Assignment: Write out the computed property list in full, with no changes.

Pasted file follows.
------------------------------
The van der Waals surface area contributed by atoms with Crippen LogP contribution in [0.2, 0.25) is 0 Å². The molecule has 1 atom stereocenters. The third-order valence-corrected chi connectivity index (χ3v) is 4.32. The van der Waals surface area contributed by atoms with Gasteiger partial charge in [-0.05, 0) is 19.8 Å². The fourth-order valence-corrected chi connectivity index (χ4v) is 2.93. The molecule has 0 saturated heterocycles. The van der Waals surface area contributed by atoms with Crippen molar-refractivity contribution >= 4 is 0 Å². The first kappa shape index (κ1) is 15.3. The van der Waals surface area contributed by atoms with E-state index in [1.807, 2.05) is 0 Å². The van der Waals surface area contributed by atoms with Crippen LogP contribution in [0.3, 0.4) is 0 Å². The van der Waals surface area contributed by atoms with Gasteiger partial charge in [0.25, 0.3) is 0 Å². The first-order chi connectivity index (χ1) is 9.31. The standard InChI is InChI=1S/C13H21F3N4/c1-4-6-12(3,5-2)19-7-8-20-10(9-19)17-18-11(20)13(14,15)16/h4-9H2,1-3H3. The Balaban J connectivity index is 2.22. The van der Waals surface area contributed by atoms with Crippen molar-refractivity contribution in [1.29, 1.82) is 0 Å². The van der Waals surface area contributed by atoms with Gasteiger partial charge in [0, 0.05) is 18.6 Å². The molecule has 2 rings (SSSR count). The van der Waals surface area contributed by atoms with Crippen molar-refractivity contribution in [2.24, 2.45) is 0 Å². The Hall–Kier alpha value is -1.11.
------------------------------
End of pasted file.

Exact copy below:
The van der Waals surface area contributed by atoms with Crippen LogP contribution in [0.2, 0.25) is 0 Å². The molecule has 1 atom stereocenters. The third-order valence-corrected chi connectivity index (χ3v) is 4.32. The van der Waals surface area contributed by atoms with Gasteiger partial charge in [-0.05, 0) is 19.8 Å². The fourth-order valence-corrected chi connectivity index (χ4v) is 2.93. The molecule has 0 saturated heterocycles. The van der Waals surface area contributed by atoms with Crippen molar-refractivity contribution >= 4 is 0 Å². The first kappa shape index (κ1) is 15.3. The van der Waals surface area contributed by atoms with E-state index in [1.807, 2.05) is 0 Å². The van der Waals surface area contributed by atoms with Crippen LogP contribution in [0.3, 0.4) is 0 Å². The van der Waals surface area contributed by atoms with Gasteiger partial charge in [0.25, 0.3) is 0 Å². The first-order chi connectivity index (χ1) is 9.31. The standard InChI is InChI=1S/C13H21F3N4/c1-4-6-12(3,5-2)19-7-8-20-10(9-19)17-18-11(20)13(14,15)16/h4-9H2,1-3H3. The Balaban J connectivity index is 2.22. The van der Waals surface area contributed by atoms with Crippen molar-refractivity contribution in [1.29, 1.82) is 0 Å². The van der Waals surface area contributed by atoms with Gasteiger partial charge in [0, 0.05) is 18.6 Å². The molecule has 2 rings (SSSR count). The van der Waals surface area contributed by atoms with Crippen molar-refractivity contribution in [2.24, 2.45) is 0 Å². The Hall–Kier alpha value is -1.11.